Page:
Sunday, September 10, 2017

Welcome to 2017 where hacking is what seems like an everyday occurrence. Cough, cough - Equifax.

Target, CNN, HBO, Chipotle, Gamestop, Equifax - what do all these companies have in common? They have all been hacked this year.

But why, in our opinion, is the Equifax hack the worst? Well, many know Equifax as one of the top three credit reporting agencies. Ever applies for a home loan or an auto loan? Chances are the bank you are using has run your credit through Equifax. Equifax is reporting that sensitive information, such as Social Security numbers and addresses, of up to 143 million Americans has been exposed. The data breach is among the worst ever because of the amount of people affected and the sensitive type of information exposed.

Unlike other data breaches, those affected by the breach may not even know they're customers of the company, as the company gets its data from credit card companies, banks, retailers and lenders - sometimes without you knowing.

When did this happen?
Equifax said the breach happened between mid-May and July. It discovered the hack on July 29. It informed the public on September 7.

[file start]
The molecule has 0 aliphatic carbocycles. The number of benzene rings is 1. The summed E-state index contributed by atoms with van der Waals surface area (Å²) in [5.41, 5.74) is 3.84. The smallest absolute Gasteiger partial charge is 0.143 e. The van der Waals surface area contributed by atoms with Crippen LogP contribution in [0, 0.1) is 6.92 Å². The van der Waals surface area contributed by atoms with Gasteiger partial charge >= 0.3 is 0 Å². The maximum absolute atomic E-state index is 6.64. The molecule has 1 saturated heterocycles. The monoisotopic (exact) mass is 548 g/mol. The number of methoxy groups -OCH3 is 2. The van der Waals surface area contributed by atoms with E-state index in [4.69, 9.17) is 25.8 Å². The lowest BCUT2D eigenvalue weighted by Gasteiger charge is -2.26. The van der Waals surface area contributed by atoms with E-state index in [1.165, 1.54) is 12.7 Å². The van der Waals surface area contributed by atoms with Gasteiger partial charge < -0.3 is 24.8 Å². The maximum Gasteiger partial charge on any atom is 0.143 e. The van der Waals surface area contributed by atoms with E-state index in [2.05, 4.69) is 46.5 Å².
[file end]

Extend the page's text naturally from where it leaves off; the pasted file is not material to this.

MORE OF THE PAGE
How did this happen?
Equifax said criminals "exploited a U.S. website application vulnerability to gain access to certain files."

Am I at risk, and what is Equifax doing to help?
Equifax is proposing that customers sign up for credit file monitoring and identity theft protection. It is giving free service for one year through its TrustedID Premier business, regardless of whether you've been impacted by the hack.

To enroll and / or check whether you were affected, visit and click on the Check Potential Impact tab. You'll need to provide your last name and the last six digits of your social security number. Once submitted, you will receive a message indicating whether you've been affected. (Giving your personal information to a company that was just hacked...ironic, we know). Then, you have the option to enroll in the program, but you can't actually sign up for the service until next week. Each customer is provided an enrollment date starting earliest on Monday.

Can I sue Equifax?
If you sign up for Equifax's offer of free identity theft protection and credit file monitoring, you may be limiting your rights to sue and be forced to take disputes to arbitration. But you can opt out of that provision if you notify the company in writing within 30 days. In addition, some attorneys argue that even if you don't opt out, the arbitration provision does not cover suits related to this breach.

It seems like companies are getting hacked a lot. Is this the biggest ever?
The Equifax breach is one of the largest breaches ever. Another high-profile examples include two breaches at Yahoo - the bigger one involved 1 billion accounts, the lesser impacted 500 million.